Advertisement
YOU ARE HERE: LAT HomeCollectionsLegislation Estonia
IN THE NEWS

Legislation Estonia

FEATURED ARTICLES
NEWS
July 8, 1993 | From Associated Press
Parliament will reconsider a citizenship law that classifies most Russians as foreigners after President Lennart Meri refused Wednesday to sign the controversial bill. "I have taken this step after much deliberation," the president said in a nationwide television address Wednesday evening. "I want to be sure that all the people in Estonia will be treated fairly."
ARTICLES BY DATE
NEWS
July 8, 1993 | From Associated Press
Parliament will reconsider a citizenship law that classifies most Russians as foreigners after President Lennart Meri refused Wednesday to sign the controversial bill. "I have taken this step after much deliberation," the president said in a nationwide television address Wednesday evening. "I want to be sure that all the people in Estonia will be treated fairly."
Advertisement
NEWS
August 16, 1989 | MASHA HAMILTON, Times Staff Writer
The Kremlin appeared Tuesday to be gearing up for a showdown with the leadership in Estonia after publication of a commentary in Pravda, the official Communist Party daily, that blamed "openly anti-Soviet groups" for what it described as spiraling nationalist hysteria in the Baltic republic. The unsigned commentary, which according to Soviet sources had Central Committee approval, is the strongest official criticism to date of the Estonian leadership for failing to curb ethnic nationalism.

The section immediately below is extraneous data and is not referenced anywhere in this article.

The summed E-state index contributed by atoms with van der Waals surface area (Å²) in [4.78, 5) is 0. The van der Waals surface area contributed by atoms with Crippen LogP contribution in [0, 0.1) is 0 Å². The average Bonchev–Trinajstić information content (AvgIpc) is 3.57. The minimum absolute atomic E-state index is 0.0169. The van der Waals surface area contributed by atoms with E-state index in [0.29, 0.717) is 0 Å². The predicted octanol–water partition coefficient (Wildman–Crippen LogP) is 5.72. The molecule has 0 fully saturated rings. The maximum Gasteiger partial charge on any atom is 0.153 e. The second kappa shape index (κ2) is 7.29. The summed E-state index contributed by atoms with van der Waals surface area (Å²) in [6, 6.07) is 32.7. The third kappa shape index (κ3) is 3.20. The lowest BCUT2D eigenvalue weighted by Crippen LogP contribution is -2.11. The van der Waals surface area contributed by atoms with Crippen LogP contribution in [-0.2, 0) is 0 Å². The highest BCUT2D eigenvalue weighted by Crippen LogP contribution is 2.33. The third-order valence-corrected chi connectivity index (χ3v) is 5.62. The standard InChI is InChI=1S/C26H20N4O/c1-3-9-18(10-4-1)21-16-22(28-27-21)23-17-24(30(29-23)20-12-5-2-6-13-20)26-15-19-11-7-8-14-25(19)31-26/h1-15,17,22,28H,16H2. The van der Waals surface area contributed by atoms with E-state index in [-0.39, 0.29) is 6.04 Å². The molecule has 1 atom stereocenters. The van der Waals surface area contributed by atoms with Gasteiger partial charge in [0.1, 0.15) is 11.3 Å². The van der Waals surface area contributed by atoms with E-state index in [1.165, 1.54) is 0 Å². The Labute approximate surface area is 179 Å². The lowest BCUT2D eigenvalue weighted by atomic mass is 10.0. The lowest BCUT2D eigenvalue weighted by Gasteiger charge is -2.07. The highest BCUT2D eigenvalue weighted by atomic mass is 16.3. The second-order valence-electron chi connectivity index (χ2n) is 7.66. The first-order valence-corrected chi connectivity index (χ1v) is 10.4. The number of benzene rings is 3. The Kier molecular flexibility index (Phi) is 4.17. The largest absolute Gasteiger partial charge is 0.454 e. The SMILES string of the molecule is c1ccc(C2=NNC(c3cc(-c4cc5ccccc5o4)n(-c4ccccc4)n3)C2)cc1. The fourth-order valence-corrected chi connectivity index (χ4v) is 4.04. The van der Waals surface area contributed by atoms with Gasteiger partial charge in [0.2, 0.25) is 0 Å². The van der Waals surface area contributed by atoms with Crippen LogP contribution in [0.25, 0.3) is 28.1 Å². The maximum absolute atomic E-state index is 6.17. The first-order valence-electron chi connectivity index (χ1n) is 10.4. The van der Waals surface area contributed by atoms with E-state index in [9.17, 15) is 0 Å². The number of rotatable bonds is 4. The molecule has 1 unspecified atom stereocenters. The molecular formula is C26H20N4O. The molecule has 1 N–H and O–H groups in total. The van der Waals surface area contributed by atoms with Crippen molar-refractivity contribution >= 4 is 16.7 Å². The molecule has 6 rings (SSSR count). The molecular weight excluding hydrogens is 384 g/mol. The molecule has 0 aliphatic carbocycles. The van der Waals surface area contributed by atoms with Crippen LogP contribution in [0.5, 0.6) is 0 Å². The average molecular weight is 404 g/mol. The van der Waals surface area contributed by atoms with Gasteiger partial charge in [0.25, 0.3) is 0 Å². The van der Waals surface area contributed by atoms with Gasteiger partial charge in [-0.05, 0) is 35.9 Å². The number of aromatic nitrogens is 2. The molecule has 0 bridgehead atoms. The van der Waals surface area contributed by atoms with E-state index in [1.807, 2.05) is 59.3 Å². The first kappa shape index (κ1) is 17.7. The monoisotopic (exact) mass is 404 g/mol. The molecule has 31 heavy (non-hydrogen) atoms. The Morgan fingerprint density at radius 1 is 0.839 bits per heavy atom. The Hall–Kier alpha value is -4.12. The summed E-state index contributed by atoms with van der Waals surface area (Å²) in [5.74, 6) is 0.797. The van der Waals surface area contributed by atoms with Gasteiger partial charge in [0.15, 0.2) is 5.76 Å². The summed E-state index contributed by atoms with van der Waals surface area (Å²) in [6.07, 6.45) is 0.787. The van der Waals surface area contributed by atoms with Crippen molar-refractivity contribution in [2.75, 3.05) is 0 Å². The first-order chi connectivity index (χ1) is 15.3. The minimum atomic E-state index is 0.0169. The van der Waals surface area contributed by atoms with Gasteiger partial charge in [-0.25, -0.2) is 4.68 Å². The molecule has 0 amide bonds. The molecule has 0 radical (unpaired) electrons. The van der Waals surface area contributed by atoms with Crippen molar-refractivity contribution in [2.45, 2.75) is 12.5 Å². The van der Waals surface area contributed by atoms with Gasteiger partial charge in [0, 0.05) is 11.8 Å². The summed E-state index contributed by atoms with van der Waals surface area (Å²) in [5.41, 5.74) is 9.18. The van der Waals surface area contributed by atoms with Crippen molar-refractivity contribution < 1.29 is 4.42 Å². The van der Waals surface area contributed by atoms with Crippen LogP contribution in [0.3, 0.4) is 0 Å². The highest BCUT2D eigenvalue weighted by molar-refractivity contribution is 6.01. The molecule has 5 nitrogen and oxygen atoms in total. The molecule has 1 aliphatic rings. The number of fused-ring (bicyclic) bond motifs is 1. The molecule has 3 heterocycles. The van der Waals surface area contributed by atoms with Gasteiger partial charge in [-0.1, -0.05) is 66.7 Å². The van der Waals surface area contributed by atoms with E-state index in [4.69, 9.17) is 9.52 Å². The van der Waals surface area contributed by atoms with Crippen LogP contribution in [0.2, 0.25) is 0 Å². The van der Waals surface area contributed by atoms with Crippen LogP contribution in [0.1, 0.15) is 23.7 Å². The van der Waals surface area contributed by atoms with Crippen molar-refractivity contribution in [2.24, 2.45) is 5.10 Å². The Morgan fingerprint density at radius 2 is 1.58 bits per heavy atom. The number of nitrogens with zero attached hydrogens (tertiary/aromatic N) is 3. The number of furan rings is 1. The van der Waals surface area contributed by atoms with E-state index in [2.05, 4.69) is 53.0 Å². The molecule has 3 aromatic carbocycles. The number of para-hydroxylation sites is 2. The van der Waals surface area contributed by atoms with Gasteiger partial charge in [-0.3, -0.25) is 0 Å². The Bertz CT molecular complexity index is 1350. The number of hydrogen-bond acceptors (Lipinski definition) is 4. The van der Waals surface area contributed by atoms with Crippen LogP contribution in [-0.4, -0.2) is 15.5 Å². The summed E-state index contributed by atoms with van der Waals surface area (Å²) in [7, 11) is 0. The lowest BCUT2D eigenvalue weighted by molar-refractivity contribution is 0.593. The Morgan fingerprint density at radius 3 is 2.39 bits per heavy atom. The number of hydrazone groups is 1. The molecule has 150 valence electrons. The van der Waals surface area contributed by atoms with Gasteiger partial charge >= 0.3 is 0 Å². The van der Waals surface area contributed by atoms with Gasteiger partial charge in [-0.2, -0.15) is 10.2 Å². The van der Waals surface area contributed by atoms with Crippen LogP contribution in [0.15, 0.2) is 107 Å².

NEWS
August 16, 1989 | MASHA HAMILTON, Times Staff Writer
The Kremlin appeared Tuesday to be gearing up for a showdown with the leadership in Estonia after publication of a commentary in Pravda, the official Communist Party daily, that blamed "openly anti-Soviet groups" for what it described as spiraling nationalist hysteria in the Baltic republic. The unsigned commentary, which according to Soviet sources had Central Committee approval, is the strongest official criticism to date of the Estonian leadership for failing to curb ethnic nationalism.
WORLD
May 18, 2002 | From Associated Press
WASHINGTON -- Underscoring the importance of the U.S. military alliance with Europe, Congress sent President Bush a bill he wanted Friday that endorses an expansion of NATO and authorizes security assistance for seven nations that hope to join. "The Cold War may be over, but the security and welfare of America and Europe are very closely linked," said Sen. Richard G. Lugar (R-Ind.), a senior member of the Senate Foreign Relations Committee. The Senate approved the bill Friday, 85 to 6.
BUSINESS
May 14, 1989 | MICHAEL PARKS, Times Staff Writer
Determined to lift the dead hand of Soviet central planning from their economies, the Baltic republics of Estonia, Latvia and Lithuania are preparing to declare their "independence" from Moscow. Broadening President Mikhail S. Gorbachev's political and economic reforms, they plan to assert ownership of their natural resources, to take over most of the factories and enterprises now operated from Moscow and to free their economies from rigid government control. The moves in the Baltic republics, planned for next year, are likely to constitute a major step toward "market socialism"--a mixed economy of competitive state, cooperative and private businesses in which the economic forces of supply and demand and measures involving such things as taxes and interest rates replace state planning and central management.
Los Angeles Times Articles
|